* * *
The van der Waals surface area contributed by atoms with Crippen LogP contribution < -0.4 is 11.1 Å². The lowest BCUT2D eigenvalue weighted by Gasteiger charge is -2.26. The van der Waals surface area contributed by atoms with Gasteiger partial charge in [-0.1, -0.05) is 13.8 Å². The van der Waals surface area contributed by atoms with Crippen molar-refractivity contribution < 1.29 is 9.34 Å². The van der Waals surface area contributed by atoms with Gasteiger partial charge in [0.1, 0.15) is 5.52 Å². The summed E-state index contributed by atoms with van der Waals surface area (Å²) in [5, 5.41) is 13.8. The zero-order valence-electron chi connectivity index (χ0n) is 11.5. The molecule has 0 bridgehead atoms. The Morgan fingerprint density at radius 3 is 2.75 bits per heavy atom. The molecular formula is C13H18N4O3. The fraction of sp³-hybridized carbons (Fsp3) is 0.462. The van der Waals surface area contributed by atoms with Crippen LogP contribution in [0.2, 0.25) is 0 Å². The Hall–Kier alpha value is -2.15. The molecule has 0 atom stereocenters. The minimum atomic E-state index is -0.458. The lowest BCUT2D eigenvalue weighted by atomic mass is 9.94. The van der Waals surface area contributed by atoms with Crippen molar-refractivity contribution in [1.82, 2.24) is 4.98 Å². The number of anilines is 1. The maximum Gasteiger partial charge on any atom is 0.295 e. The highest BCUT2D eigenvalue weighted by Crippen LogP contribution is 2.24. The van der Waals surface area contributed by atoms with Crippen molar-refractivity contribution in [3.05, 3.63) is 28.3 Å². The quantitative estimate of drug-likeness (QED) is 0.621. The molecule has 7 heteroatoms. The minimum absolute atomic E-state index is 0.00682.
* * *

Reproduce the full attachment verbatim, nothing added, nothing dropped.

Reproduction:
The van der Waals surface area contributed by atoms with Crippen LogP contribution < -0.4 is 11.1 Å². The lowest BCUT2D eigenvalue weighted by Gasteiger charge is -2.26. The van der Waals surface area contributed by atoms with Gasteiger partial charge in [-0.1, -0.05) is 13.8 Å². The van der Waals surface area contributed by atoms with Crippen molar-refractivity contribution < 1.29 is 9.34 Å². The van der Waals surface area contributed by atoms with Gasteiger partial charge in [0.1, 0.15) is 5.52 Å². The summed E-state index contributed by atoms with van der Waals surface area (Å²) in [5, 5.41) is 13.8. The zero-order valence-electron chi connectivity index (χ0n) is 11.5. The molecule has 0 bridgehead atoms. The Morgan fingerprint density at radius 3 is 2.75 bits per heavy atom. The molecular formula is C13H18N4O3. The fraction of sp³-hybridized carbons (Fsp3) is 0.462. The van der Waals surface area contributed by atoms with Crippen LogP contribution in [0.2, 0.25) is 0 Å². The Hall–Kier alpha value is -2.15. The molecule has 0 atom stereocenters. The minimum atomic E-state index is -0.458. The lowest BCUT2D eigenvalue weighted by atomic mass is 9.94. The van der Waals surface area contributed by atoms with Crippen molar-refractivity contribution in [1.82, 2.24) is 4.98 Å². The number of anilines is 1. The maximum Gasteiger partial charge on any atom is 0.295 e. The highest BCUT2D eigenvalue weighted by Crippen LogP contribution is 2.24. The van der Waals surface area contributed by atoms with Crippen molar-refractivity contribution in [3.05, 3.63) is 28.3 Å². The quantitative estimate of drug-likeness (QED) is 0.621. The molecule has 7 heteroatoms. The minimum absolute atomic E-state index is 0.00682.